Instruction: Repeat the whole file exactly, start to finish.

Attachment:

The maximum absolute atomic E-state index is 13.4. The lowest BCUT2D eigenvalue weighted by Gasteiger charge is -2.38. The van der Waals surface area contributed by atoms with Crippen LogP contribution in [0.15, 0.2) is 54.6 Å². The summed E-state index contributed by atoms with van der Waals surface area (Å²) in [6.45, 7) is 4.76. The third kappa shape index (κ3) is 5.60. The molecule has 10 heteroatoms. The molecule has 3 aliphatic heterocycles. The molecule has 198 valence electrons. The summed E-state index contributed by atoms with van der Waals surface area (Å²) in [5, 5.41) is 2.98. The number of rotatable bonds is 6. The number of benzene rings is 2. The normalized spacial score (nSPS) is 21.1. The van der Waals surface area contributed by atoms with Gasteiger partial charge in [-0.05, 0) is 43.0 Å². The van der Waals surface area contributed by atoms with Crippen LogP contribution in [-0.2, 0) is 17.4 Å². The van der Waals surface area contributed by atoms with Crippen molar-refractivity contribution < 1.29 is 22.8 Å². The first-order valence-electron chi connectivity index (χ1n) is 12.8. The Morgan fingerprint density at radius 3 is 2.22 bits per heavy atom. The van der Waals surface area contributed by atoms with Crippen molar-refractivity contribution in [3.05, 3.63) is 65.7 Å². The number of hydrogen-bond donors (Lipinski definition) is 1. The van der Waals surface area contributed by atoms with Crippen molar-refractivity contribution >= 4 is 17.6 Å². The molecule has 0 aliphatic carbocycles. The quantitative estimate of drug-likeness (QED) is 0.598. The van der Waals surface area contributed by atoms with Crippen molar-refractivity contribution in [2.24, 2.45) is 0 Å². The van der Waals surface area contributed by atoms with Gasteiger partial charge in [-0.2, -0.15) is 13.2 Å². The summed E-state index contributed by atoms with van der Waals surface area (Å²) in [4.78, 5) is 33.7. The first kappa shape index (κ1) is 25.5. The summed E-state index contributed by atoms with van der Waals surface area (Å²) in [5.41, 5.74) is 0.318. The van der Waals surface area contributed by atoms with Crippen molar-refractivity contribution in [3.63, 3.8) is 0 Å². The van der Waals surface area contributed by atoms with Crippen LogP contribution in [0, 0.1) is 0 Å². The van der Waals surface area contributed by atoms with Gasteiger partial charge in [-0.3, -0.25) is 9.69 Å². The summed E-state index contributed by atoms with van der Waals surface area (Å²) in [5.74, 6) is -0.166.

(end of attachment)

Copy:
The maximum absolute atomic E-state index is 13.4. The lowest BCUT2D eigenvalue weighted by Gasteiger charge is -2.38. The van der Waals surface area contributed by atoms with Crippen LogP contribution in [0.15, 0.2) is 54.6 Å². The summed E-state index contributed by atoms with van der Waals surface area (Å²) in [6.45, 7) is 4.76. The third kappa shape index (κ3) is 5.60. The molecule has 10 heteroatoms. The molecule has 3 aliphatic heterocycles. The molecule has 198 valence electrons. The summed E-state index contributed by atoms with van der Waals surface area (Å²) in [5, 5.41) is 2.98. The number of rotatable bonds is 6. The number of benzene rings is 2. The normalized spacial score (nSPS) is 21.1. The van der Waals surface area contributed by atoms with Gasteiger partial charge in [-0.05, 0) is 43.0 Å². The van der Waals surface area contributed by atoms with Crippen LogP contribution in [-0.2, 0) is 17.4 Å². The van der Waals surface area contributed by atoms with Crippen molar-refractivity contribution < 1.29 is 22.8 Å². The first-order valence-electron chi connectivity index (χ1n) is 12.8. The Morgan fingerprint density at radius 3 is 2.22 bits per heavy atom. The van der Waals surface area contributed by atoms with Crippen molar-refractivity contribution in [3.05, 3.63) is 65.7 Å². The number of hydrogen-bond donors (Lipinski definition) is 1. The van der Waals surface area contributed by atoms with Crippen molar-refractivity contribution >= 4 is 17.6 Å². The molecule has 0 aliphatic carbocycles. The quantitative estimate of drug-likeness (QED) is 0.598. The van der Waals surface area contributed by atoms with Crippen molar-refractivity contribution in [2.24, 2.45) is 0 Å². The van der Waals surface area contributed by atoms with Gasteiger partial charge in [-0.2, -0.15) is 13.2 Å². The summed E-state index contributed by atoms with van der Waals surface area (Å²) in [4.78, 5) is 33.7. The first kappa shape index (κ1) is 25.5. The summed E-state index contributed by atoms with van der Waals surface area (Å²) in [5.41, 5.74) is 0.318. The van der Waals surface area contributed by atoms with Crippen molar-refractivity contribution in [3.63, 3.8) is 0 Å². The van der Waals surface area contributed by atoms with Crippen LogP contribution in [0, 0.1) is 0 Å². The van der Waals surface area contributed by atoms with Gasteiger partial charge in [-0.3, -0.25) is 9.69 Å². The summed E-state index contributed by atoms with van der Waals surface area (Å²) in [5.74, 6) is -0.166.